Scurvy: A Historical, Nutritional Disease

Scurvy is a disease of historical importance caused by a deficiency in vitamin C (ascorbic acid). Though mostly found among sailors of the past centuries, scurvy remains a real risk when the recommended intake of vitamin C is not adequately fulfilled. Untreated scurvy can be fatal.

Signs and Symptoms of Scurvy

The signs and symptoms of scurvy are caused by a lack of collagen. Collagen is a tough, structural protein produced by cells in the body that is found in tendons, ligaments, and skin. It's also found in the walls of blood vessels.

Some of the signs of scurvy include:

  • Lethargy and overall weakness
  • Easy bruising or bleeding
  • Spontaneous bleeding of the gums or of other mucous membranes
  • A swollen, inflamed gum tissue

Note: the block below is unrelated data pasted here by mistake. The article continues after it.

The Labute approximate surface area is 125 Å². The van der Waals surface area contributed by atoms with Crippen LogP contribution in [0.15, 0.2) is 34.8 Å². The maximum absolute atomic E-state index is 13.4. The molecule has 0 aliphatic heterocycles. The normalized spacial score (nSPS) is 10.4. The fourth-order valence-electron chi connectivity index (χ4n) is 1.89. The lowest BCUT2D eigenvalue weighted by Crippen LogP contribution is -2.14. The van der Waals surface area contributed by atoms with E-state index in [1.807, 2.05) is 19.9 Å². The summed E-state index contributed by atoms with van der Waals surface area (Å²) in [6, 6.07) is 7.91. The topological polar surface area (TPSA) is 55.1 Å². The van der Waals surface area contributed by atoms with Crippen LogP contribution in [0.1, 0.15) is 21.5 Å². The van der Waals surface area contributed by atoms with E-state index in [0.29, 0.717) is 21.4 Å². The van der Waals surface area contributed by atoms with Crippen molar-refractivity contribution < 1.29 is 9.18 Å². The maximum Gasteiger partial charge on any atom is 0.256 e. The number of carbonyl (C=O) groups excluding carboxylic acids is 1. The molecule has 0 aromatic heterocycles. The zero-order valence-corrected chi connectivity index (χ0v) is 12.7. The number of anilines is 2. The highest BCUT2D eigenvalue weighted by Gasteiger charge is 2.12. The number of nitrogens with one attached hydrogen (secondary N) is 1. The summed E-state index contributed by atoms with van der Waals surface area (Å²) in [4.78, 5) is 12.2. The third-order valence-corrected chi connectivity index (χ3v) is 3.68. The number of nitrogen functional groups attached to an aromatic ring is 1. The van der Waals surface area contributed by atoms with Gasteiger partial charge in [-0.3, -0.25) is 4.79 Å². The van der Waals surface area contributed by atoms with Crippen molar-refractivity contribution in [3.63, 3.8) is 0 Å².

• Sharp pains in the limbs or joints
  • Rough, dry, scaly skin
  • Decreased red blood cells

Who Is At Risk of Developing Scurvy?

Any person who is not getting an adequate amount of vitamin C from foods or supplements is at risk for scurvy. Conditions that may increase the risk of scurvy include malabsorption, eating disorders, anorexia nervosa, and alcoholism. Vegetarians may also be at a higher risk unless they eat enough fruits and vegetables.

Preventing Scurvy

The World Health Organization recommends that adults consume at least 40 mg of vitamin C per day to help avoid scurvy. For most adults, a balanced diet that includes various fruits and vegetables should provide more than enough vitamin C. Fresh fruits and vegetables are excellent sources of vitamin C, as are fortified juices and cereals. Ascorbic acid supplements are also available.